It explores five topics – or more appropriately overviews – in great detail and with grace. Davidson makes no assumptions about the reader’s prior knowledge.  He doesn’t even make any assumptions about the reader’s interest in the evolution of language and etymology, even though it’s surely a prerequisite of purchasing this type of book. I mean, I know enough people who wouldn’t buy a book on words because they’re just ‘not that into it’. Whatever that means!

The book moves seamlessly through the ages of communication and celebrates every language and communication cornerstone and visionary. Its beauty is that it does not stick to a linear, chronological story-telling of the journey of language but rather ensures that one poignant moment remains connected to another regardless of its time in history. And this is what makes this work so delightful in its telling: it’s surely a reminder that no single event or revolution in language is in fact singular, but rather becomes part of a legacy or the means by which more progress and development can be made.

There is only one short mention of William Tyndale – a man who I became fascinated by through the work of Melvyn Bragg – and Shakespeare is referenced as he should be and no more: this is not a book about the contributions of one man or one era, this is about the shaping of the spoken word from the written symbols and pictograms of old and it’s power and exuberance.  I swooned when I turned the page and saw in full one of my favourite poems of all time ‘Funeral Blues’ by W H Auden, and delighted to learn more about Esperanto and the languages of Ireland before the Hunger.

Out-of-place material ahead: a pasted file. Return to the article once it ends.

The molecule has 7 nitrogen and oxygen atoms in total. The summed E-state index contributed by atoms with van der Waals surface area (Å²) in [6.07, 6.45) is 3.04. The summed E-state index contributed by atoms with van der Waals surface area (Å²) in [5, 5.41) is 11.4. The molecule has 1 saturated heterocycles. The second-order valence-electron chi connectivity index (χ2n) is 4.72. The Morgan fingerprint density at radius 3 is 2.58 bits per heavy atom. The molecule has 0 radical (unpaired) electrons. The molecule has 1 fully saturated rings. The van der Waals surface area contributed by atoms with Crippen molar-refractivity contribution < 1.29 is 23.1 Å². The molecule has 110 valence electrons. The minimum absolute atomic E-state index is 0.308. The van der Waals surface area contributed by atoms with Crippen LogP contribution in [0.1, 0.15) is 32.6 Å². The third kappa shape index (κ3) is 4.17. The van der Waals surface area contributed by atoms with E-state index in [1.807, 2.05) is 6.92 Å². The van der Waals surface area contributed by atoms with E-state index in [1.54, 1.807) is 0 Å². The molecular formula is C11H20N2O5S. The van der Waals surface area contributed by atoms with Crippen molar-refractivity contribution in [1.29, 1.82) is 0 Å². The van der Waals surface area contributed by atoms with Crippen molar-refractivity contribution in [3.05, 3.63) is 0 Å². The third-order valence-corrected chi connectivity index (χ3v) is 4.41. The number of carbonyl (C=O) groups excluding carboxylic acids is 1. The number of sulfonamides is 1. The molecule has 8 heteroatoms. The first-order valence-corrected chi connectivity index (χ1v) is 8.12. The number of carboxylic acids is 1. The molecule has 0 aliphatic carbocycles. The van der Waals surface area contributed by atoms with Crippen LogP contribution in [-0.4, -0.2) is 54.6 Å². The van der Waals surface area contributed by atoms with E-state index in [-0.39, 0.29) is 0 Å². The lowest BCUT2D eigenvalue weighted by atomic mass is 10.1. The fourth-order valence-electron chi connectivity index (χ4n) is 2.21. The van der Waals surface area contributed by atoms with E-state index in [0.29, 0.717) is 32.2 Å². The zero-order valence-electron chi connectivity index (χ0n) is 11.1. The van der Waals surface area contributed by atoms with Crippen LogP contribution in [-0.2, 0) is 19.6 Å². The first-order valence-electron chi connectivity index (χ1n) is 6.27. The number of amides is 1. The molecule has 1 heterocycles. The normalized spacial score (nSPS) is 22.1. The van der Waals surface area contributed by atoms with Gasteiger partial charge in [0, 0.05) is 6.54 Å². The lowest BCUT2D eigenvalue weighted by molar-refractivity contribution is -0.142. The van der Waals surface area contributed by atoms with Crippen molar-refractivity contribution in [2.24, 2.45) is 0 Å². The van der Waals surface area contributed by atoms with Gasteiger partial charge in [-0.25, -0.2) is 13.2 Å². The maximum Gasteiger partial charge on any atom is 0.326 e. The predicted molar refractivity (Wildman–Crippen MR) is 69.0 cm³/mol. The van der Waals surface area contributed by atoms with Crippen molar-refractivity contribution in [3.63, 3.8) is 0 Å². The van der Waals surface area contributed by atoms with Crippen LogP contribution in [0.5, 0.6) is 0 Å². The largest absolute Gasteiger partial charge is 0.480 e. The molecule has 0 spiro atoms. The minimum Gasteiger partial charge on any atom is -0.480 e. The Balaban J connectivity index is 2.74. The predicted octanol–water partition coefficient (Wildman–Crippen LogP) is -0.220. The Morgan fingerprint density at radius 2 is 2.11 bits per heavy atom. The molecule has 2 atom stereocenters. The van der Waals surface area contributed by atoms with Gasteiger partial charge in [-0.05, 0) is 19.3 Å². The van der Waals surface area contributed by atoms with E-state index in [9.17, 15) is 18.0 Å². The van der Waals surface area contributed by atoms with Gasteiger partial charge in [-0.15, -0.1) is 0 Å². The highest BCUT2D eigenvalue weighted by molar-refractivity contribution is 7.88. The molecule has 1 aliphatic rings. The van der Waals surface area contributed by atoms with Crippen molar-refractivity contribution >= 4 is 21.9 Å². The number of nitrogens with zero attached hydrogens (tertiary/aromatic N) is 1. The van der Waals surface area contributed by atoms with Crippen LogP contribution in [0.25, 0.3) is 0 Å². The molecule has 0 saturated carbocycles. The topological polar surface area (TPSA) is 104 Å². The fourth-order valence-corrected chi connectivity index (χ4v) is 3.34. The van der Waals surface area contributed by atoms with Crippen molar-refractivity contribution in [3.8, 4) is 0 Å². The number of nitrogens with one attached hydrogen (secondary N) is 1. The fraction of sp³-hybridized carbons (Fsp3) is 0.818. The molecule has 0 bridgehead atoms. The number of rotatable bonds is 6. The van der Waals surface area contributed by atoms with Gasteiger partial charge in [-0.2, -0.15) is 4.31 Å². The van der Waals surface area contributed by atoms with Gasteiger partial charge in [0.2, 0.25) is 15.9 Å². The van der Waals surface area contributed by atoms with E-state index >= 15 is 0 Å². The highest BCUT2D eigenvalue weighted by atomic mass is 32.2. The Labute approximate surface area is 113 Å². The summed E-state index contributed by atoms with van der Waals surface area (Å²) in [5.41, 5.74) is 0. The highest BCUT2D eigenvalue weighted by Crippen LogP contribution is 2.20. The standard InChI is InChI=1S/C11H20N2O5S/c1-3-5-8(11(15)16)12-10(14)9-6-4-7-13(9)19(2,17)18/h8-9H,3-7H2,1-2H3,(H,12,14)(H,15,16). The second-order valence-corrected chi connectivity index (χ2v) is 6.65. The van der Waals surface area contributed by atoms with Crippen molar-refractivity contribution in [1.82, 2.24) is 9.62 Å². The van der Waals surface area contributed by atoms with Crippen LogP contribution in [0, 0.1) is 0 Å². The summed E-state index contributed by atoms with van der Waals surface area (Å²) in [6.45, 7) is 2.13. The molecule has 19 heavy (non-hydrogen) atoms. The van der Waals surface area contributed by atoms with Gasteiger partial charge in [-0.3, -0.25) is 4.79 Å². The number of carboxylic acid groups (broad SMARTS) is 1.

In short I would argue, as I sit here so Englishly in my pyjamas on a Satuerday morning sipping tea and smoking a cigarette, that this book is not merely for those who have an interest in the English language and it’s perilous and at times tyrannical past, but rather this is a book for anyone who enjoys fairytales, languages of the world and their people, poetry and lyrics and their importance in our lives, and above all else communication. Davidson never strays far from his belief that communication is the single most significant part of being human. The single most important part of evolution and what makes us different from one culture to another. I am envious of Davidson’s research: the trips he has made, discussions held with people I will probably never have the pleasure of meeting, and documents he has had contact with in the making of this book but I am grateful that he has created a piece of art which is accessible to all and which has left me with a burning desire to continue my discovery of language and communication.

Book diary 2012

A continuation of my book diary.

January 2012:

A Sense of an Ending – Julian Barnes

The Memory Cage – Ruth Eastham

Planet Word – J P Davidson

February 2012:

The Graveyard Book – Neil Gaiman